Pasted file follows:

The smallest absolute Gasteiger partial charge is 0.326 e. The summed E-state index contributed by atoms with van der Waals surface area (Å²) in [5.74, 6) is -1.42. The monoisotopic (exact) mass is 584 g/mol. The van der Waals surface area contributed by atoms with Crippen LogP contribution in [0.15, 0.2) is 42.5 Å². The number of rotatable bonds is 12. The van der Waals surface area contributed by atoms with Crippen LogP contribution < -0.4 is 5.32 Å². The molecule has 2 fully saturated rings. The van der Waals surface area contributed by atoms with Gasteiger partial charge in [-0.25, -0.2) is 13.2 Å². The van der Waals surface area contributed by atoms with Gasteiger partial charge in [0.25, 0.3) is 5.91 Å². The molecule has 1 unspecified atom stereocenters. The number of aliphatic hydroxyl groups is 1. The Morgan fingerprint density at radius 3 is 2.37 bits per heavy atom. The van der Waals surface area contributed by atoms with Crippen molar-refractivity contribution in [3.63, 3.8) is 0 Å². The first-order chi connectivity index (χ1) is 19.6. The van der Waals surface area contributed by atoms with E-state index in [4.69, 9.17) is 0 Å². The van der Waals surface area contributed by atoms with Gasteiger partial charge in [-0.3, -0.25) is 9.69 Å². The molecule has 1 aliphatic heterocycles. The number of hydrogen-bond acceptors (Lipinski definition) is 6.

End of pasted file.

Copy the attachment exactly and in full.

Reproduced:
The smallest absolute Gasteiger partial charge is 0.326 e. The summed E-state index contributed by atoms with van der Waals surface area (Å²) in [5.74, 6) is -1.42. The monoisotopic (exact) mass is 584 g/mol. The van der Waals surface area contributed by atoms with Crippen LogP contribution in [0.15, 0.2) is 42.5 Å². The number of rotatable bonds is 12. The van der Waals surface area contributed by atoms with Crippen LogP contribution < -0.4 is 5.32 Å². The molecule has 2 fully saturated rings. The van der Waals surface area contributed by atoms with Gasteiger partial charge in [-0.25, -0.2) is 13.2 Å². The van der Waals surface area contributed by atoms with Gasteiger partial charge in [0.25, 0.3) is 5.91 Å². The molecule has 1 unspecified atom stereocenters. The number of aliphatic hydroxyl groups is 1. The Morgan fingerprint density at radius 3 is 2.37 bits per heavy atom. The van der Waals surface area contributed by atoms with Crippen molar-refractivity contribution in [3.63, 3.8) is 0 Å². The first-order chi connectivity index (χ1) is 19.6. The van der Waals surface area contributed by atoms with E-state index in [4.69, 9.17) is 0 Å². The van der Waals surface area contributed by atoms with Gasteiger partial charge in [-0.3, -0.25) is 9.69 Å². The molecule has 1 aliphatic heterocycles. The number of hydrogen-bond acceptors (Lipinski definition) is 6.